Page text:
Instead, C was just royally (BOOM BOOM!) jealous of anyone having their own massive, huge, enormous library (I’ve trained him well).

He was worried about Lily-Rose missing her dad and didn’t want to accept that she might actually be parted from him permanently (so was relieved by the eventual outcome), but then distracted himself with the rib-ticklingly hilarious proposition of eating cold cabbage stew.  We’d spent a while guessing what the palace chef might have prepared but had never entertained such a horrid possibility, so were doubly amused when we turned the page.

Both boys found the ending funny too, heartily agreeing with Lily-Rose that any dish could be improved with the addition of chocolate or cheese or maybe even both.  They were also relieved that Lily-Rose ended up back with her dad, though this did set off another round of questioning from C about her mum.

Since we received this book last week, we have read it at least twice every day (at the request of C and H – not that I’m complaining) and I would therefore have to conclude that they in no way consider it a ‘girly’ book that holds no meaning for them.  I confess that it would be more my subconscious prejudices rather than theirs which would have prevented me from picking up this book in a bookshop (although as we’re very keen on Nosy Crow stuff I probably would have picked up this particular one anyway) and I will bear this in mind next time we’re browsing.

Hats off to Caryl Hart, Sarah Warburton and Nosy Crow for a delicious book that we would recommend to anyone – boy, girl or tiny green vegetable!


P.S.  If you are also huuuuuuge fans of Nosy Crow and are feeling Christmassy, check THIS  out – they’ve turned John Lewis’ snowman advert into a book!!!!


  1. Thank you so much for writing such a great piece about your reading experience with ‘the peas’. It really means a lot to me to know how parents and children are sharing this book and what they are enjoying in the illustrations.

    The ‘pink’ thing is interesting. I have 2 children, a girl 7 and a boy 5. My girl has never ever been engaged in anything ‘pink’ or princessy. We shop in the boys department for clothes and seek out non-sparkly pink clothes from the girls. Toys have always been animals, Lego, Dr Who, Dinosaurs. Now we’re very much into werewolves and mythical beasts so I’m pretty confident we’ve bypassed the pink completely. My son, enjoys a good fairy tale – in fact he loves the Cinderella app from Nosy Crow where he loves to change the colour of Cinderellas dress. They did both enjoy reading ‘the Peas’ though. Like you, they just thought the story was huge fun (I never know whether they’re humouring me or not when it’s my own book though!).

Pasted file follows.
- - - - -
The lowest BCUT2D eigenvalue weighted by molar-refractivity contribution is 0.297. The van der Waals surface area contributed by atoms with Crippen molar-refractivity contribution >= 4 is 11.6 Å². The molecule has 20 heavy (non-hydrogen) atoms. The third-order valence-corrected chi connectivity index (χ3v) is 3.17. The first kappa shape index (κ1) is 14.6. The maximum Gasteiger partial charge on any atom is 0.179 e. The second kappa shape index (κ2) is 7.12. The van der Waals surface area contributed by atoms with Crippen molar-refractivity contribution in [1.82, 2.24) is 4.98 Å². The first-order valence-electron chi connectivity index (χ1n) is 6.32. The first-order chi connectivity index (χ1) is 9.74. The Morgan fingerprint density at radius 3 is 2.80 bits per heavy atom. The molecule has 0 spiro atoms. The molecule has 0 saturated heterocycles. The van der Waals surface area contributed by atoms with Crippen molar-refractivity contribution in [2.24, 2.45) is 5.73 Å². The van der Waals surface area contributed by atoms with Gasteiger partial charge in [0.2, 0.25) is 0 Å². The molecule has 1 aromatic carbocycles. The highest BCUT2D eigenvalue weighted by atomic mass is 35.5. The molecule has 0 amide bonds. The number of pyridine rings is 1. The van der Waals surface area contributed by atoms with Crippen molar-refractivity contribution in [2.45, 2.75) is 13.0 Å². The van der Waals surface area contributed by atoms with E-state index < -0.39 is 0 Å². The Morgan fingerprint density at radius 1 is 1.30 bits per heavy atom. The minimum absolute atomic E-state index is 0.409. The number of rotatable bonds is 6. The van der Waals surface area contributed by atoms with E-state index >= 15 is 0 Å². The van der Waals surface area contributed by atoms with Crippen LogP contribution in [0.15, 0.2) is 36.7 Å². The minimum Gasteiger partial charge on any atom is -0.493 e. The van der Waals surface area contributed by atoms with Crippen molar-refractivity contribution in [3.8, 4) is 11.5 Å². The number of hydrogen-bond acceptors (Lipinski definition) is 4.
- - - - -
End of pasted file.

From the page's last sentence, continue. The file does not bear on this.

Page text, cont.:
The book is certainly the pinkest I’ve ever painted, however I love the fact the Lily-Rose May knows her own mind and makes her own decisions. No-one’s going to make her do anything!

    Once again, I’m so glad the book is enjoyed so much in your house, and thanks for such an insight.

  2. I agree, the pink thing is really interesting. It continues to strike me as bizarre that colours should have become so seemingly inescapably associated with gender. However, I love the fact that ‘Peas’ is most definitely not a typically ‘pink’ (as per Nosy Crow’s experiences of how some people define them) book, as well as the fact that Lily-Rose May is an inspiring protagonist – she is independent, intelligent and interesting. I think it’s great that she shows that girls don’t have to be portrayed as either fluffy and incapable or strident and forceful, but can be all the shades in between and still be very strong characters.
    By the way, in yet another update, one of C’s friends has just been round to play and has been lent our copy of ‘Peas’ to read at bedtime this evening. She and C almost came to fisticuffs, but C was eventually persuaded to part with in the knowledge that it’ll be back again tomorrow 🙂

  3. […] Addendum: I also bought a copy which was kindly signed by Sarah and Caryl for MG and DG, so I’ll be donating the review copy. […]